I think they are, kind of mixing the asthma/viral induced wheeze with the bronchiolitis one; so we were going by our experience with the patient whereas I feel like sometimes they are drawing on experience with something else. (Registered Nurse (RN), Paediatric Inpatients, Metropolitan)
Senior nurses and doctors discussed the crucial role that nurses have in guiding junior doctors’ practice and in questioning their clinical decisions and treatments (social/professional role and identity).
And in fact, our nurses are one of the most influential group. Because they question the juniors; the junior doctors. (SMO, Paediatric ED, Metropolitan)
There were mixed views from nurses in regard to questioning doctors’ orders for salbutamol. Most senior nurses felt comfortable but there were times junior nurses did not feel listened to.
There are so many children who are charted salbutamol where the nursing staff are saying, “Look, this child isn’t responsive” but then one of the medical team will go and hear something completely different from what the nurses hear, so they’ll say, “Yes, they are partially responsive. You should continue.” So, nursing staff will continue, but still not think it’s effective. (RN, Paediatric Inpatients, Metropolitan)
Nurses and doctors discussed pressure from both parents and clinicians to trial salbutamol (social influences). Parents had sometimes been given salbutamol for a previous episode of bronchiolitis, or in an older child with wheeze, and believed it made a positive difference. Pressure on clinicians came from wanting to do something to help an infant, or pressure from other clinicians questioning whether they had tried salbutamol.
I think the commonest reason for its use, well, the two things is people wanting to give them something, so parental pressure and clinicians’ internal pressure to give some kind of treatment for an illness that there is actually no additional treatment for and misunderstanding about the idea that it’s not actually salbutamol responsive wheeze. (SMO, mixed adult/paediatric ED, Regional)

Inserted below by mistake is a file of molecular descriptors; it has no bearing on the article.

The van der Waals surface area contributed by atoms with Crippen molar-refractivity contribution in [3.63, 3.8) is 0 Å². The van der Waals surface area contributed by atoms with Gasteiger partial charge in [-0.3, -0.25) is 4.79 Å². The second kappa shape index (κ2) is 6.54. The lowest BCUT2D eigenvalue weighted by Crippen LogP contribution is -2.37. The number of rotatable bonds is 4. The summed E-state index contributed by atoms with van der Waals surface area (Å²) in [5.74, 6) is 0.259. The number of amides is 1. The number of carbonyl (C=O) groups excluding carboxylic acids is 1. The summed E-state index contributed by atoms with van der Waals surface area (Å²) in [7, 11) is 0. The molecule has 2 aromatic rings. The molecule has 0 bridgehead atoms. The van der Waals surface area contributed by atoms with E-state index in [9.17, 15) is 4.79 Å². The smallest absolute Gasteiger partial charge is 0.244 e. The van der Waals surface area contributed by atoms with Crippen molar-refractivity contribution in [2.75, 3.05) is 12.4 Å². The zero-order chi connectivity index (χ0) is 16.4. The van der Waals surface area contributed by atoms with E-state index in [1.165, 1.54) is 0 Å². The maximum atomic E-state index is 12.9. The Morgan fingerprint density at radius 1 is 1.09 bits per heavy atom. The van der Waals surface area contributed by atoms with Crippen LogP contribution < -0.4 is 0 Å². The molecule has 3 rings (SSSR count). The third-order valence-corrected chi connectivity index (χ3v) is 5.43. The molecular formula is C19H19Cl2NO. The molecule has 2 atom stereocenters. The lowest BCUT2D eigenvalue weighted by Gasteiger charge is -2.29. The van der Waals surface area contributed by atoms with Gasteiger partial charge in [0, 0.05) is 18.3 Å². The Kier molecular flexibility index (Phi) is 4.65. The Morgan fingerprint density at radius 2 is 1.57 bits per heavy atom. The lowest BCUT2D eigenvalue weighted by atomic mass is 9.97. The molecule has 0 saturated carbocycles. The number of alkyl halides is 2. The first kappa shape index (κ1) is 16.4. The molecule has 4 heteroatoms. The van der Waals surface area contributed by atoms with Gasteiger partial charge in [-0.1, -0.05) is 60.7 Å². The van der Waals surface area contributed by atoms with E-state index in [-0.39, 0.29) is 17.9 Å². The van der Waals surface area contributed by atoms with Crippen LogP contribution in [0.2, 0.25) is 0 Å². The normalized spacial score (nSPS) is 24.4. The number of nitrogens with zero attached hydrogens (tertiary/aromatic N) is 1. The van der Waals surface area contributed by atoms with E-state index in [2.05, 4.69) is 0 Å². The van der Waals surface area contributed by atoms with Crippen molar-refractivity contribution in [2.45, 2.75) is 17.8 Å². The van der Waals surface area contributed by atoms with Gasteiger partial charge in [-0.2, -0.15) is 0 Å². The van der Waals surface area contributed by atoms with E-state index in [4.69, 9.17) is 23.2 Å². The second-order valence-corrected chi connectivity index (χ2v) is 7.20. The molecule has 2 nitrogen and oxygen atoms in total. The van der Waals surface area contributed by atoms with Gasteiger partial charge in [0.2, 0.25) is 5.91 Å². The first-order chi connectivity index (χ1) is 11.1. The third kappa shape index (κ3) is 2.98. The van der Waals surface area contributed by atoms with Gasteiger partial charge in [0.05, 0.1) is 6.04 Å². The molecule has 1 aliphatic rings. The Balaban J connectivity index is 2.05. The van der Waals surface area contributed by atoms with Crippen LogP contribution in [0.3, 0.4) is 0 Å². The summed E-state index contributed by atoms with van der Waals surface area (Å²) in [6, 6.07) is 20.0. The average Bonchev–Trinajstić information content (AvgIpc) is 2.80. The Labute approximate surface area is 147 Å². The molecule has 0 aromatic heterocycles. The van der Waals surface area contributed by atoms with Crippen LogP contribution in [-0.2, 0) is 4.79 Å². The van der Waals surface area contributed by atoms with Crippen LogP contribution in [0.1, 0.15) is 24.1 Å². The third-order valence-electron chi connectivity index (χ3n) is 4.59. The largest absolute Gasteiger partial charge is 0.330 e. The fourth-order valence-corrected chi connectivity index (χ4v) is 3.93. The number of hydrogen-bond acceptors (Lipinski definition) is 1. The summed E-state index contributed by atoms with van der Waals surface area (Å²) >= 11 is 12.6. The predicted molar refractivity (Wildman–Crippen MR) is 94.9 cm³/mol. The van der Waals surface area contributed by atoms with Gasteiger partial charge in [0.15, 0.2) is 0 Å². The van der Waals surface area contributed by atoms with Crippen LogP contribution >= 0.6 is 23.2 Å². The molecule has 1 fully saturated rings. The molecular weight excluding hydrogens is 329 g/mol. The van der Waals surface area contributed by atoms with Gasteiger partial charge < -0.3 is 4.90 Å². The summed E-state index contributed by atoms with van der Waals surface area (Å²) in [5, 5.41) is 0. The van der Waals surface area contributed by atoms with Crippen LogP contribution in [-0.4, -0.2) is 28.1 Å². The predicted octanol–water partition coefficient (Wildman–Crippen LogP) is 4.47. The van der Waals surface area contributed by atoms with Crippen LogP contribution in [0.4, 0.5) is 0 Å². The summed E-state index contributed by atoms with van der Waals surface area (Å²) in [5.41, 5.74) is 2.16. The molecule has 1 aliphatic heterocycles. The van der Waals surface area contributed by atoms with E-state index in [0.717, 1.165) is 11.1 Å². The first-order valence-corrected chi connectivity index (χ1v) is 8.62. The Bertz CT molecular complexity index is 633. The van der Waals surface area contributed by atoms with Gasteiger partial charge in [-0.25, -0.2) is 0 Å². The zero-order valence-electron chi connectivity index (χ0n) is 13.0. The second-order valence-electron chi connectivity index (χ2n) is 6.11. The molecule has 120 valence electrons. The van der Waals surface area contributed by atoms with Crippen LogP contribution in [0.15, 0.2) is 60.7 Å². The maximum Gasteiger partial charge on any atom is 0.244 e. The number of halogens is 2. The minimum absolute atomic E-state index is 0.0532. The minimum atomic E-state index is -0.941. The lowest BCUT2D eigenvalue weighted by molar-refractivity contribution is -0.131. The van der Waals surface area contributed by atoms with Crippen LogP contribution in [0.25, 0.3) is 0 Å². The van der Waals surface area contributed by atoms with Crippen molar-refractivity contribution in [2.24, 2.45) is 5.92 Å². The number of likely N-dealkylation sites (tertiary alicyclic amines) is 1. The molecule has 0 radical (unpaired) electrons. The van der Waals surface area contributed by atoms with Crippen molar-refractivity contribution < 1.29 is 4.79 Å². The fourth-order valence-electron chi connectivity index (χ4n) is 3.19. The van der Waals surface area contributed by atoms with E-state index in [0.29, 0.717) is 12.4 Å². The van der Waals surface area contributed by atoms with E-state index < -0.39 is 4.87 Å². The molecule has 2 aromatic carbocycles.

Antibiotic use in infants with bronchiolitis
The majority of clinicians stated they did not prescribe antibiotics for infants with bronchiolitis, but noted they saw many infants being given antibiotics by other clinicians.
Factors influencing practice
The key factors perceived to influence antibiotic use in infants with bronchiolitis were grouped in three domains: beliefs about consequences, social influences, and knowledge (see Additional file 3: Table S3).
Amongst nurses and doctors there was a consistent belief that there is no benefit in administering antibiotics to infants with bronchiolitis. Most clinicians were comfortable giving advice to stop a course that had been started. There were mixed beliefs about the consequences of antibiotic use; the majority of clinicians felt strongly about reducing antibiotic use due to increasing concerns about antibiotic resistance, although some did not share this concern (beliefs about consequences).
48 hours of antibiotics in terms of the big picture of antibiotic resistance isn’t going to make that much of a difference. (SMO, Paediatric ED, Metropolitan)
One senior doctor spoke of high antibiotic prescribing for infants with bronchiolitis in his region, which he believed was due to a high bronchiectasis rate in the local population.
We do have quite a high antibiotic prescribing rate but we think that we’ve also got a high bronchiectasis problem. So being too strict about it being just viral, I might leave our high Māori deprivation, smoke exposed kids to not being appropriately treated for early bronchiectasis. (SMO, Paediatric Inpatients, Regional)
Doctors and nurses discussed the pressure they experienced from parents who wanted antibiotics to be prescribed, or if a course had started, to continue (social influences).